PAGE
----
Obama's actions focused exclusively on federal contractors but they dovetailed with the start of Senate debate on broader legislation to make it easier for workers to sue any company for paying women less because of their gender. That legislation is expected to fail, as it has in the past, due to Republican opposition.
The Senate legislation, like Obama's narrower executive order, would forbid companies from punishing workers who share salary information and would allow punitive and compensatory damages in lawsuits. It would make it harder for companies to prove disparities in pay are not gender based and would make it easier to file class action lawsuits.
Republican Sen. Deb Fischer of Nebraska said she would offer an amendment to narrow the measure, mostly by banning employer retaliation against workers who share salary information. She and several other Republican senators said they would likely vote to block debate on the overall bill on Wednesday unless Democrats allow votes on GOP amendments.
Fischer said the Democratic bill would harm merit pay, allow unlimited damage claims in lawsuits against employers, and hinder people from accepting lower pay in exchange for more flexible work hours.
Nearly a dozen Democratic women senators took to the chamber's floor Tuesday to support the legislation.
"We believe that women need a fair shot to get equal pay for equal work," said Sen. Barbara Mikulski, D-Md., the measure's sponsor. "And we want it in our law books and we want it in our checkbooks."
Sen. Chuck Schumer of New York, the Senate's No. 3 Democratic leader, said equalizing pay for men and women was a popular issue and warned Republicans opposing the measure, "We're going to come back to this issue several times this year."
The National Labor Relations Board and some federal courts already have determined company pay secrecy rules are prohibited under the National Labor Relations Act. But cases against violators can only be brought by the NLRB on the basis of a complaint. The Senate bill would spell out the prohibition and allow for potentially penalizing private lawsuits.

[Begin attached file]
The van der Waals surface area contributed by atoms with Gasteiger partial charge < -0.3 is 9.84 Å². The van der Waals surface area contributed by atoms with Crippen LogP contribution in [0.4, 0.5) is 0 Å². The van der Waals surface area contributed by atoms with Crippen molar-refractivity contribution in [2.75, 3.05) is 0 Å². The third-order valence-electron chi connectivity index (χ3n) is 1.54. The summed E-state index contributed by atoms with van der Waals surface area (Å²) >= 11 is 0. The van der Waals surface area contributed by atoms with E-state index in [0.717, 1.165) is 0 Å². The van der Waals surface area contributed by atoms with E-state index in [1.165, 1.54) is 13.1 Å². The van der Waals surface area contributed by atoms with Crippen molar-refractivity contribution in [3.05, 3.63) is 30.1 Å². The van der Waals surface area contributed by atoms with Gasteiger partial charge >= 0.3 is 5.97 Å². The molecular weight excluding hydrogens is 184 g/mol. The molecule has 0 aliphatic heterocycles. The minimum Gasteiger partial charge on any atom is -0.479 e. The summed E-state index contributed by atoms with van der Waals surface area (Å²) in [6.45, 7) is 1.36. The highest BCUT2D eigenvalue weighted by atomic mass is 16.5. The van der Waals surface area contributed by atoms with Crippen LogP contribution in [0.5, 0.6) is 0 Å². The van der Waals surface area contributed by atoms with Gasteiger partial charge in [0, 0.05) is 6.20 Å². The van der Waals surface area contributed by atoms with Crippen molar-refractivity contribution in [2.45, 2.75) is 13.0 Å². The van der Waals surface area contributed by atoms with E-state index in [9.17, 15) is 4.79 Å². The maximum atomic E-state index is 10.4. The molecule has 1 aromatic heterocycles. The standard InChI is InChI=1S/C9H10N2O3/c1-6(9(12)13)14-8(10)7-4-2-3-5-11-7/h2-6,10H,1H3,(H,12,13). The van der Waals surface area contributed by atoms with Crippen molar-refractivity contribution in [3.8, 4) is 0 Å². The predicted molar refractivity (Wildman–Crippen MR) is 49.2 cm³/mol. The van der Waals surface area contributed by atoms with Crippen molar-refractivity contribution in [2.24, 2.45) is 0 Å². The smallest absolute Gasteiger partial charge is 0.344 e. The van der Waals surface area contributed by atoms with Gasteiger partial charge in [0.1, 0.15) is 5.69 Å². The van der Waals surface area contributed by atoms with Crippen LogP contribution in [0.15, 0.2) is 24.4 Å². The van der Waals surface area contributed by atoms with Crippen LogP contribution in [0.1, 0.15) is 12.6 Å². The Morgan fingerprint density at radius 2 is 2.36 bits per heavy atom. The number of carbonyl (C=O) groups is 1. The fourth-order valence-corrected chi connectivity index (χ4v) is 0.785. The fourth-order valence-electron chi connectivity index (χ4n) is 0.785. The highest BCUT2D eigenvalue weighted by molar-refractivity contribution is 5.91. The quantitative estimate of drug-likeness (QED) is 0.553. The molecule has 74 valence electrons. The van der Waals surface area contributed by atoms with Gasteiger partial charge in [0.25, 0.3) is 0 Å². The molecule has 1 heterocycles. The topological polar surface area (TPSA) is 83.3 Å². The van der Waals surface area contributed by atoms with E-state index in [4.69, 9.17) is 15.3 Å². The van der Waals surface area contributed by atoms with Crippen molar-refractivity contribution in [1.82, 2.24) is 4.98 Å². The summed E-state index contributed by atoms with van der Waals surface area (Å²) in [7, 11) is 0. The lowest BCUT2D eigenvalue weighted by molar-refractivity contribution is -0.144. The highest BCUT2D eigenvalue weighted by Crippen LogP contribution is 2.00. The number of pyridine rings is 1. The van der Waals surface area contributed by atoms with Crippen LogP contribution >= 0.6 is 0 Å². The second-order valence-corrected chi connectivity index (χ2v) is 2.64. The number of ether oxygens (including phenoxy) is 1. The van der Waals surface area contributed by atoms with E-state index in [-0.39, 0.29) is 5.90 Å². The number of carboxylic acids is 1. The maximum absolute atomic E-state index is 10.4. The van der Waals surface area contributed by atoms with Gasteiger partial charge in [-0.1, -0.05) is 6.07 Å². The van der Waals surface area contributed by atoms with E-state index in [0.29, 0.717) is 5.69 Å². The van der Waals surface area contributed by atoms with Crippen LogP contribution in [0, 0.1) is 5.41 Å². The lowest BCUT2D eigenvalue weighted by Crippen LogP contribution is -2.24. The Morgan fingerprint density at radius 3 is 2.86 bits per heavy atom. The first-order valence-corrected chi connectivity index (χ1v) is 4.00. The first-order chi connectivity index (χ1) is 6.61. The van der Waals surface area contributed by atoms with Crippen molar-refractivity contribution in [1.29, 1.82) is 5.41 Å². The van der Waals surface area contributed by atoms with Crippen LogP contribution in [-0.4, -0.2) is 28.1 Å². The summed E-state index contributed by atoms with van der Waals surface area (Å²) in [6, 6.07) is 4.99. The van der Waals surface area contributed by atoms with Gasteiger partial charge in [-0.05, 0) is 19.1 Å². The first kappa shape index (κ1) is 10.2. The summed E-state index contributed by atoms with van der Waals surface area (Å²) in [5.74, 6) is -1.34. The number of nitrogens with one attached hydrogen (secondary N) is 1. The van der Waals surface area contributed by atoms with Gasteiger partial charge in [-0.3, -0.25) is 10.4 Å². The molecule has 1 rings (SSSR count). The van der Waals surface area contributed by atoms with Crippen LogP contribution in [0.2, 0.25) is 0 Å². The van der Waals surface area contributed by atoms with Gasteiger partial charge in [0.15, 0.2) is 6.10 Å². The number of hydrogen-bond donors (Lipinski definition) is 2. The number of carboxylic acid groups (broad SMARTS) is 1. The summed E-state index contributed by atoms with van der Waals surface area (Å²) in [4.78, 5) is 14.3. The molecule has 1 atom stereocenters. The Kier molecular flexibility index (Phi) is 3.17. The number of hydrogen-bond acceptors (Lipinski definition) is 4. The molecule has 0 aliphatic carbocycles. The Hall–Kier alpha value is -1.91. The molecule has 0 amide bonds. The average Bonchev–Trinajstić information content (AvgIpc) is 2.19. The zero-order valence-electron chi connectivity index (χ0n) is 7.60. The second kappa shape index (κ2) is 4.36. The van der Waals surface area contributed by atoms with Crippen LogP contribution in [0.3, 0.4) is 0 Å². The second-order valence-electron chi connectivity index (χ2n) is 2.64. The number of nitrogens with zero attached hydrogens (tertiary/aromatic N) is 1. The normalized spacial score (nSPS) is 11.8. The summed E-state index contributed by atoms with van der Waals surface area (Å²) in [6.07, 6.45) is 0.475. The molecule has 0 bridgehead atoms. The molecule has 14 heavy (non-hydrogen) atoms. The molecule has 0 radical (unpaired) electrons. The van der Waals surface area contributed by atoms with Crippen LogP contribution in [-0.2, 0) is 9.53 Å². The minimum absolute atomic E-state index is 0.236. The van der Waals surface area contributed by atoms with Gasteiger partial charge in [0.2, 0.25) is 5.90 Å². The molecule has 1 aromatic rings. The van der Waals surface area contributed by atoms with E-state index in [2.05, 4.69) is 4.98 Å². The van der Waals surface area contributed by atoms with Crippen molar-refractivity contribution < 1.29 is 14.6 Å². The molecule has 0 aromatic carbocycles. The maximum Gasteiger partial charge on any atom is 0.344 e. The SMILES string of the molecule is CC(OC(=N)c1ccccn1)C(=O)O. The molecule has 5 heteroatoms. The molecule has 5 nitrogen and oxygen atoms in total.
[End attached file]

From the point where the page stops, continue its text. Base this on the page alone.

Obama's directive for compensation data is not the first time the administration considered seeking such statistics. The Labor Department in 2011 sought public comment on how to collect wage information, but so far no rule has been proposed. Obama's action essentially instructs the department to take the next step.
The debate over pay equality is complicated by varying wage gap measures.
Obama cited Census Bureau figures show annual earnings for women were 77 percent of what men earned in 2012.
But when measured by hourly earnings, that difference narrows to 86 percent, according to the federal Bureau of Labor Statistics. The larger gap is in part because women tend to work fewer hours than men and because annual figures include items omitted from hourly data, including tips and bonuses. An analysis of 2012 data by the Pew Research Center placed the discrepancy at 84 cents for women for every $1 made by men.
A recent review of staff salaries at the White House found the president's female aides were paid 88 cents for every dollar paid to men. White House officials say men and women in equivalent roles at the White House earn the same amount, but that there are more women in lower paying positions.